I met Sean Maloney in Beijing in 2008 during the Olympics. A fellow rower, he had just returned from a row down the course at Shunyi, something I was insanely jealous of as my colleague Alice Li hooked him up with a boat and permission. I didn’t get a chance to row in China, but the expression on Sean’s face as the conversation changed from business to rowing made up for it as he described the awesome feeling of rowing down the lanes where the world’s best would compete in a few days.
Viewed as one of the top talents in Intel’s executive ranks and the likely successor for the top job, Sean suffered a stroke in 2010. The doctors said he wouldn’t row again, so he got in a boat and proved them wrong, competing in the 2010 Head of the Charles.
This video is him telling the tale of rowing and his recovery. I have to say, one year later, he sculls better than I do and has a great finish.
2 thoughts on “Sean Maloney’s Rowing Recovery”
thanks for posting this video. As someone who had a stroke, I was put off by medical and journo professionals who were quick to write me off.
My stroke meft me unable to write with my dominant left hand and with a serious case of left-side deficit, which causes me to trip a lot.
But, like Sean, most of all my stroke left me intolerant of the words” He’ll never do (fill in the blank) again.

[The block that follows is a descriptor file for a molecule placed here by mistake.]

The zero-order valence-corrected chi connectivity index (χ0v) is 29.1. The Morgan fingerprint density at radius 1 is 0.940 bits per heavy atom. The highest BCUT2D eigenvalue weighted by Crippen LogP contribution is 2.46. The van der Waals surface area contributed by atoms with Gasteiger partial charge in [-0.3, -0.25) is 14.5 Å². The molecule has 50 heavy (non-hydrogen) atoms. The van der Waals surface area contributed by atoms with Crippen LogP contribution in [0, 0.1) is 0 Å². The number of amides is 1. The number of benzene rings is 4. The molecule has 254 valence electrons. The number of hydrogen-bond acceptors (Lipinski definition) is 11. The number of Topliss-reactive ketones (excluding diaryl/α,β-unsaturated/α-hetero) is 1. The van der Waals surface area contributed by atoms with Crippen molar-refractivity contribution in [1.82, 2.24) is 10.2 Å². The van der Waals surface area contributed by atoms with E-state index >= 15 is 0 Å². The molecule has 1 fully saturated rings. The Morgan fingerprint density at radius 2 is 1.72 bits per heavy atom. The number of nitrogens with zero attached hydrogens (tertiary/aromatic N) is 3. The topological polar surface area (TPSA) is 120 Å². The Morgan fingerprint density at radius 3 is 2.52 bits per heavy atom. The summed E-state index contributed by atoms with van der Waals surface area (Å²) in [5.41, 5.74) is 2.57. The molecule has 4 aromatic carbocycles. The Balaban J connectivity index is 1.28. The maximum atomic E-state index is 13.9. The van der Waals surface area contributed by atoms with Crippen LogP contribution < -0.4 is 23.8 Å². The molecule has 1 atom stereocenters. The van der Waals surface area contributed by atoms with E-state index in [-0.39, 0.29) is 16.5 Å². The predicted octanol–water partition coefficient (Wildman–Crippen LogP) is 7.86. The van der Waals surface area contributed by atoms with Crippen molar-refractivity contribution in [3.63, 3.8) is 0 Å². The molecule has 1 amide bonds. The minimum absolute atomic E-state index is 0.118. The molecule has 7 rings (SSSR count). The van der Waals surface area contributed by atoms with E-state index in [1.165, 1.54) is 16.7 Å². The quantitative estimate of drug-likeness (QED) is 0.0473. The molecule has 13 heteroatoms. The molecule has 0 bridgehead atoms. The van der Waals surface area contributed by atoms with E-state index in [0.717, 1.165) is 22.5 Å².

My ass I won’t do this or that again. I still fish and I can still hike the nine miles up to my natal trout stream. AndI do it because I need to remain connected to things I enjoy and perceive to be essential to my core being.
Sean Maloney’s story is something every doctor with stroke patients should see as part of their requisite Continuing Education requirements.Moreover, anyone who’s had a stroke should watch this video and understand that learning to live with after effects is huige part of stroke recovery.
Mr. Maloney, you are a hero to me.
Dave, thank you very much for posting this. It gave me hope and bolstered my confidence.
Tight lines and big tunas!
As a fellow Sean Maloney (not the Intel VP), and a former collegiate rower, I was particularly moved by Mr. Maloney’s story. I had always found rowing to be therapeutic as it is an endevor where you can choose to glide nearly effortlessy across calm water, or push yourself with great intensity all the way to your personal limit. All the while, you are alone with your thoughts and innermost feelings. Mustering every fiber of your being to work in concert with the oars, the boat and the water seems to provide me with the platform from which I’ve been inspired to strive to strengthen and heal the body, mind and soul.
I’ve been away from the oars for a few years, but I can well understand how he was able to incorporate rowing into his recovery regimen. Having faced my own health issue with kidney failure not long ago, I can see where getting out on the water would help to motivate one to work past the negativity promoted by too many physicians on the prospect for full recovery. Thank you for posting this video and thank you to Mr. Maloney for sharing his words that I find so encouraging.